Eight in 10 people would be willing to replace their gas boiler with a low carbon heat pump system to reduce the impact on the environment – but only if they received substantial grant support from government, according to a new survey published today.
The survey of more than 2,000 homeowners across the UK was carried out by Censuswide for the RSK Group, the environmental, engineering and technical services provider.
It is estimated that around 25 million homes in the UK are heated by gas but the government wants to encourage people to replace their gas boilers with heat pump systems or other low carbon alternatives as part of its net zero target. The government has signalled that it may seek to ban gas-fired boilers in new homes from 2025 and in existing houses by the mid-2030s.
But the survey finds that while people are willing, in principle, to switch to a heat pump system, once they are made more aware of the high cost there would, in practice, be a reluctance to replace their gas boilers.
The survey finds eight in 10 people are willing, in principle, to change the way their home is heated to reduce the impact on the environment and 77% of people said that, in principle, they would consider buying one of the alternatives, such as a heat pump.
But the survey revealed limited awareness of what heat pumps cost. When asked how much they thought a heat pump system might cost, the average estimate across all respondents was £3,290.
However, while a replacement gas boiler can cost around £1,000, an air source heat pump full system installation can cost between £7,000 and £14,000 (depending on aspects such as the size of the home and the complexity of the installation) with ground source heat pumps costing between £15,000 and £35,000.
More than half of respondents (53%) said the high upfront cost was the most likely reason to persuade them not to install a heat pump.
Almost half (47%) of respondents have also replaced their gas boiler with another new gas boiler in the last five years, suggesting they would be reluctant to replace it with an alternative so soon.
As a result, eight in 10 respondents (79%) said they would only install a heat pump system if they received adequate financial support from government.
Those who said they would need a government grant to persuade them to install a heat pump would, on average, want a grant for 46% of the cost – while more than one in three of those say they would need a grant of more than 50% of the cost.
That means grants of up to £4,000 – due to be offered through the government’s Clean Heat Grants scheme scheduled to be launched next April and run for two years – are unlikely to be enough to persuade the majority of those to want to install a heat pump to do so, given that only some installations will be done at the lowest cost.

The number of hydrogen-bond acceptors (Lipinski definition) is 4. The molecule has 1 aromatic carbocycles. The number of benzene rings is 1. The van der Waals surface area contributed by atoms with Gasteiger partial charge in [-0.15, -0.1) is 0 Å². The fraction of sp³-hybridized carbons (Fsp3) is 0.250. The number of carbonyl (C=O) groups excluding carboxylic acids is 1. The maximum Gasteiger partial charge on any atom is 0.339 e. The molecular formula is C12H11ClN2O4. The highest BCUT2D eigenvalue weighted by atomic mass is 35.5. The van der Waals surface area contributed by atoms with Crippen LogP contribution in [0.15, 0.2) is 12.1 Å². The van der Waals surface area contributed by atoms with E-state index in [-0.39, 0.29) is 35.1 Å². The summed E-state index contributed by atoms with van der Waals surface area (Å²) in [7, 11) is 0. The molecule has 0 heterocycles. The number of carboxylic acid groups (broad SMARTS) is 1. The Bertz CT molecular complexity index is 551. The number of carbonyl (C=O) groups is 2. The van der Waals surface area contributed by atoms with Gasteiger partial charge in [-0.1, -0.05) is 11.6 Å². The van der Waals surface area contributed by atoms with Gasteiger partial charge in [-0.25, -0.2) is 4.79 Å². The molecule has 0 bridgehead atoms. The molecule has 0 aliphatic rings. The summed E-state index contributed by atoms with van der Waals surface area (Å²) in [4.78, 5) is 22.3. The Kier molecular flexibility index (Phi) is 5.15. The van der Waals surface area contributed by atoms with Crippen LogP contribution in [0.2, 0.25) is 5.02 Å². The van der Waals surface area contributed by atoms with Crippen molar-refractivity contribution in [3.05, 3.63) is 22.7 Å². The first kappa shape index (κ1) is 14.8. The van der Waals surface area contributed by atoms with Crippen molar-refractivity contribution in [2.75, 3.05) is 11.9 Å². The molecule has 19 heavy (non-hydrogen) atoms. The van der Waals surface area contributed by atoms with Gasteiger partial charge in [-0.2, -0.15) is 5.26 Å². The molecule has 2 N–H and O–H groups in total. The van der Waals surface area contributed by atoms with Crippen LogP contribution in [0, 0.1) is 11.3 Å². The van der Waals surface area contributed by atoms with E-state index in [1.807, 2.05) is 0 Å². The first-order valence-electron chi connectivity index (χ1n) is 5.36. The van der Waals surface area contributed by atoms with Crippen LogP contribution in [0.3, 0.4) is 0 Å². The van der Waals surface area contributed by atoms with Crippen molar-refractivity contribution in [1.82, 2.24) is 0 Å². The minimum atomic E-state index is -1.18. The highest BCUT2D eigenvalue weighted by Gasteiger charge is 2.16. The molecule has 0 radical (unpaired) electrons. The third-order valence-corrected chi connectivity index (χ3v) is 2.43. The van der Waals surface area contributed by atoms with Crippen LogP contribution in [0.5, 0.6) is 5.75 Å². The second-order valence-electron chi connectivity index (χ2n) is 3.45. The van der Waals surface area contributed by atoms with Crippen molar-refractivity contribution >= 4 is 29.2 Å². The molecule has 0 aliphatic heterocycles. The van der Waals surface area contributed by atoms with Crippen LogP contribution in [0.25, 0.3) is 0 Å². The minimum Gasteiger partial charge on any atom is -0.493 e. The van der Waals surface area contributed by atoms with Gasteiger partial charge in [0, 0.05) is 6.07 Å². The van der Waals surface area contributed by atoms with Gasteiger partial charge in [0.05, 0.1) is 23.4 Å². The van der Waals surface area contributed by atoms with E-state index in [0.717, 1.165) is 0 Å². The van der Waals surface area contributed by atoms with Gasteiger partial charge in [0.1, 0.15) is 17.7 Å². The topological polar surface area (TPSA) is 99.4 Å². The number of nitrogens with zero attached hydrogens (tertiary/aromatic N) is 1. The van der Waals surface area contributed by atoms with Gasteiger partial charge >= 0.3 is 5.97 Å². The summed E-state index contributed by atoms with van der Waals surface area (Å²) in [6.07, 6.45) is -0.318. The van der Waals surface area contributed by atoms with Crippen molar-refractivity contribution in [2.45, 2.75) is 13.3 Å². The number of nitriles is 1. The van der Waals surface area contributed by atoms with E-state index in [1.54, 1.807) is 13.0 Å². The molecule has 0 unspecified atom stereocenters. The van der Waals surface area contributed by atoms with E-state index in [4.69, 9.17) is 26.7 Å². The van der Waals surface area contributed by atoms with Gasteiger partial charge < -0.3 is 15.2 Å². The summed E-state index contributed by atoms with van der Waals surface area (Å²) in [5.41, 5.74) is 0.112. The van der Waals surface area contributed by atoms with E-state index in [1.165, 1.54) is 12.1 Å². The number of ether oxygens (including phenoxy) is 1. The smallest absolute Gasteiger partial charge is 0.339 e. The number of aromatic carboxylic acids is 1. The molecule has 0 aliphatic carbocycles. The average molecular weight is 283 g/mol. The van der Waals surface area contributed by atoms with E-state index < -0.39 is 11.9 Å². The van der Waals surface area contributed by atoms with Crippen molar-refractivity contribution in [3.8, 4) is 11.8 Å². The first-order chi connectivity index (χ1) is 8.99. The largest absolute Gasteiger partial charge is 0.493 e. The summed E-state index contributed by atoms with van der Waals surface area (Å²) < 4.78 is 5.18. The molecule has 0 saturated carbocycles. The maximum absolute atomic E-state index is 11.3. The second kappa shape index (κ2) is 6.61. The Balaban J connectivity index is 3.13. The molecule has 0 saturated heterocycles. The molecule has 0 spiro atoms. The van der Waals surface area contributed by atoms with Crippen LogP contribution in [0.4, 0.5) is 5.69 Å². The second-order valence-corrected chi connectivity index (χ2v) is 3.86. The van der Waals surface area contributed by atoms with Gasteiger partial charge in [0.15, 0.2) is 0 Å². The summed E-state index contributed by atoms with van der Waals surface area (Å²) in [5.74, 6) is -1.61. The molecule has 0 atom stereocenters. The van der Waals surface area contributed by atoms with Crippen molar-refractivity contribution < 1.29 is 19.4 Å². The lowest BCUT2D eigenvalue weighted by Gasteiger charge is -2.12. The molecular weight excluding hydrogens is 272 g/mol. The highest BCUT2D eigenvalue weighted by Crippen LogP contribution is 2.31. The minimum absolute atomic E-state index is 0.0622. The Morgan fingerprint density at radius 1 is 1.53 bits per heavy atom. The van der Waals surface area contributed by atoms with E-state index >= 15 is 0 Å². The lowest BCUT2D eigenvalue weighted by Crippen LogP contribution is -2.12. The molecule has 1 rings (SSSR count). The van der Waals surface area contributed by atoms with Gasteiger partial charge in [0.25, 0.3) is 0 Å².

Furthermore, 17% of respondents also said no amount of grant would persuade them to install a heat pump.
The survey also found:
• Just over half of respondents (56%) knew the government may set a target to scrap gas boilers but two in five (37%) were unaware.
• The majority of people aren’t aware of any government support schemes or initiatives that encourage homeowners towards green heating systems: 64% of respondents were unaware of any support schemes or initiatives, while just one in five (24%) were aware.
• Almost half (47%) of respondents were not happy with the current cost of heating their home.
• Of the main advantages of installing a heat pump, lower running costs would be the main reason for doing so (43% of respondents). This was more than double the percentage who cited reducing carbon emissions (20% of respondents).
• People were also asked about their knowledge of the impact of heating homes on carbon emissions. Although heating homes, as a sector, has been a bigger contributor to the UKs carbon emissions than car fuel or air travel , overall only 13% of respondents think this is the case. Most think petrol or diesel (33% of respondents) or air travel (23% of respondents) have been the main contributors.
• However, when told that heating homes has been the biggest contributor of these three sectors to the UK's carbon emissions, more than three quarters of respondents (76%) said they were concerned about this.
Darren Snaith, above, director specialising in renewable heat at the RSK Group, said: “This survey shows that homeowners are willing, in principle, to change from gas boilers to low carbon alternatives such as heat pumps.
“But it shows the importance of sufficient government incentives to encourage the uptake of heat pumps as a viable alternative to gas boilers with just under 80% of respondents saying they would only install a heat pump system if they received adequate financial support from government.
“While the proposed £4,000 available from the Clean Heat Grant would go some way to encourage some to choose heat pumps it may not be enough to encourage the majority to adopt a heating technology that is here and now and ready to go in terms of being a mass market solution.
“The government needs to seriously consider increasing the grant available, and extending its duration beyond two years, if we’re really going to make inroads in reaching net zero.
“It also has a communication job to do, given that only around half of people know of the intention to scrap gas boilers.”